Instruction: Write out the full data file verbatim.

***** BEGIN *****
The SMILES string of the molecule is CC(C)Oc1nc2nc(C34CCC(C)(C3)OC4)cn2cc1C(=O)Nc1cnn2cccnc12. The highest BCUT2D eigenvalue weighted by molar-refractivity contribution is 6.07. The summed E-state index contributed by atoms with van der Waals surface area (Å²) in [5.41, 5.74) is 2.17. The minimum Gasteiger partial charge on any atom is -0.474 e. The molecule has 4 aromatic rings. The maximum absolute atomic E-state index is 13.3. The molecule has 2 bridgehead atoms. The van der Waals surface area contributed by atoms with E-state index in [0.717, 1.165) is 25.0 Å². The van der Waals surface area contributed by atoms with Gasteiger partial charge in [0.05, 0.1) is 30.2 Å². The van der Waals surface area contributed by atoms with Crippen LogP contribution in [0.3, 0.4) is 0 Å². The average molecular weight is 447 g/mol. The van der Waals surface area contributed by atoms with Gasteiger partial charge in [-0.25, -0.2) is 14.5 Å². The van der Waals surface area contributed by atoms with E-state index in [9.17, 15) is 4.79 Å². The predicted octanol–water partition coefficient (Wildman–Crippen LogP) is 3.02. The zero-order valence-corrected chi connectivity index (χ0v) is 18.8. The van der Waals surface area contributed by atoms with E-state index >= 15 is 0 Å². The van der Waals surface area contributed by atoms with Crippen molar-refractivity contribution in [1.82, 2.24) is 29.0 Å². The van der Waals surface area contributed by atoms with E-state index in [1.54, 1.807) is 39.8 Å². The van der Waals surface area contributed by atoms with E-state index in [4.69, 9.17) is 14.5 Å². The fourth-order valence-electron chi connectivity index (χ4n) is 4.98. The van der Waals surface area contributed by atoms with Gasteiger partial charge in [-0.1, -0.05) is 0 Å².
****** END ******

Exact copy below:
The SMILES string of the molecule is CC(C)Oc1nc2nc(C34CCC(C)(C3)OC4)cn2cc1C(=O)Nc1cnn2cccnc12. The highest BCUT2D eigenvalue weighted by molar-refractivity contribution is 6.07. The summed E-state index contributed by atoms with van der Waals surface area (Å²) in [5.41, 5.74) is 2.17. The minimum Gasteiger partial charge on any atom is -0.474 e. The molecule has 4 aromatic rings. The maximum absolute atomic E-state index is 13.3. The molecule has 2 bridgehead atoms. The van der Waals surface area contributed by atoms with E-state index in [0.717, 1.165) is 25.0 Å². The van der Waals surface area contributed by atoms with Gasteiger partial charge in [0.05, 0.1) is 30.2 Å². The van der Waals surface area contributed by atoms with Crippen LogP contribution in [0.3, 0.4) is 0 Å². The average molecular weight is 447 g/mol. The van der Waals surface area contributed by atoms with Gasteiger partial charge in [-0.25, -0.2) is 14.5 Å². The van der Waals surface area contributed by atoms with E-state index in [9.17, 15) is 4.79 Å². The predicted octanol–water partition coefficient (Wildman–Crippen LogP) is 3.02. The zero-order valence-corrected chi connectivity index (χ0v) is 18.8. The van der Waals surface area contributed by atoms with E-state index >= 15 is 0 Å². The van der Waals surface area contributed by atoms with Crippen molar-refractivity contribution in [1.82, 2.24) is 29.0 Å². The van der Waals surface area contributed by atoms with E-state index in [1.54, 1.807) is 39.8 Å². The van der Waals surface area contributed by atoms with E-state index in [4.69, 9.17) is 14.5 Å². The fourth-order valence-electron chi connectivity index (χ4n) is 4.98. The van der Waals surface area contributed by atoms with Gasteiger partial charge in [-0.1, -0.05) is 0 Å².